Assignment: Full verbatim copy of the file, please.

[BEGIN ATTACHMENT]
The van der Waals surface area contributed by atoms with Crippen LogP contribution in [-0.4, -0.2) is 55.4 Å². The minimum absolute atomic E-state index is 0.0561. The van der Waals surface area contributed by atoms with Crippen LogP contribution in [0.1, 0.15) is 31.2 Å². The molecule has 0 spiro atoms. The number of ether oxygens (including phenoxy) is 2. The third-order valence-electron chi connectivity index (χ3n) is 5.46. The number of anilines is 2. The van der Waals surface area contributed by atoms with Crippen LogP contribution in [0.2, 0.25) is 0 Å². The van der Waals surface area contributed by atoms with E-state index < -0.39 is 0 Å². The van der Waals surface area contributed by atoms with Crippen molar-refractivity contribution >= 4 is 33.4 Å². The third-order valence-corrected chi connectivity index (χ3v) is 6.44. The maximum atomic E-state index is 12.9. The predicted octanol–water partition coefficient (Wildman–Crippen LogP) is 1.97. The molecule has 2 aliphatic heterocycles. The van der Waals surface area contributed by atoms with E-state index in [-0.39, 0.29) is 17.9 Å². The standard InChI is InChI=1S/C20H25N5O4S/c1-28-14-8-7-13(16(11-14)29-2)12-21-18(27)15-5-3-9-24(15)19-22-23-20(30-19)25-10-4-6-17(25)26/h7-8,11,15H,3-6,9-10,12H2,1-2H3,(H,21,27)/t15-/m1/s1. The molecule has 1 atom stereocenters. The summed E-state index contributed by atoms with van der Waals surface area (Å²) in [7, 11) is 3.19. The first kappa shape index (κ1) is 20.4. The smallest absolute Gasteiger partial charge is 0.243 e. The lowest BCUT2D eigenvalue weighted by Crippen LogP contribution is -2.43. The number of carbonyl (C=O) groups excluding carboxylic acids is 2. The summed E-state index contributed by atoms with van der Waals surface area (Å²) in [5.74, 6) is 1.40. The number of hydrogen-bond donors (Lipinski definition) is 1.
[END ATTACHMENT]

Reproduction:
The van der Waals surface area contributed by atoms with Crippen LogP contribution in [-0.4, -0.2) is 55.4 Å². The minimum absolute atomic E-state index is 0.0561. The van der Waals surface area contributed by atoms with Crippen LogP contribution in [0.1, 0.15) is 31.2 Å². The molecule has 0 spiro atoms. The number of ether oxygens (including phenoxy) is 2. The third-order valence-electron chi connectivity index (χ3n) is 5.46. The number of anilines is 2. The van der Waals surface area contributed by atoms with Crippen LogP contribution in [0.2, 0.25) is 0 Å². The van der Waals surface area contributed by atoms with E-state index < -0.39 is 0 Å². The van der Waals surface area contributed by atoms with Crippen molar-refractivity contribution >= 4 is 33.4 Å². The third-order valence-corrected chi connectivity index (χ3v) is 6.44. The maximum atomic E-state index is 12.9. The predicted octanol–water partition coefficient (Wildman–Crippen LogP) is 1.97. The molecule has 2 aliphatic heterocycles. The van der Waals surface area contributed by atoms with E-state index in [-0.39, 0.29) is 17.9 Å². The standard InChI is InChI=1S/C20H25N5O4S/c1-28-14-8-7-13(16(11-14)29-2)12-21-18(27)15-5-3-9-24(15)19-22-23-20(30-19)25-10-4-6-17(25)26/h7-8,11,15H,3-6,9-10,12H2,1-2H3,(H,21,27)/t15-/m1/s1. The molecule has 1 atom stereocenters. The summed E-state index contributed by atoms with van der Waals surface area (Å²) in [7, 11) is 3.19. The first kappa shape index (κ1) is 20.4. The smallest absolute Gasteiger partial charge is 0.243 e. The lowest BCUT2D eigenvalue weighted by Crippen LogP contribution is -2.43. The number of carbonyl (C=O) groups excluding carboxylic acids is 2. The summed E-state index contributed by atoms with van der Waals surface area (Å²) in [5.74, 6) is 1.40. The number of hydrogen-bond donors (Lipinski definition) is 1.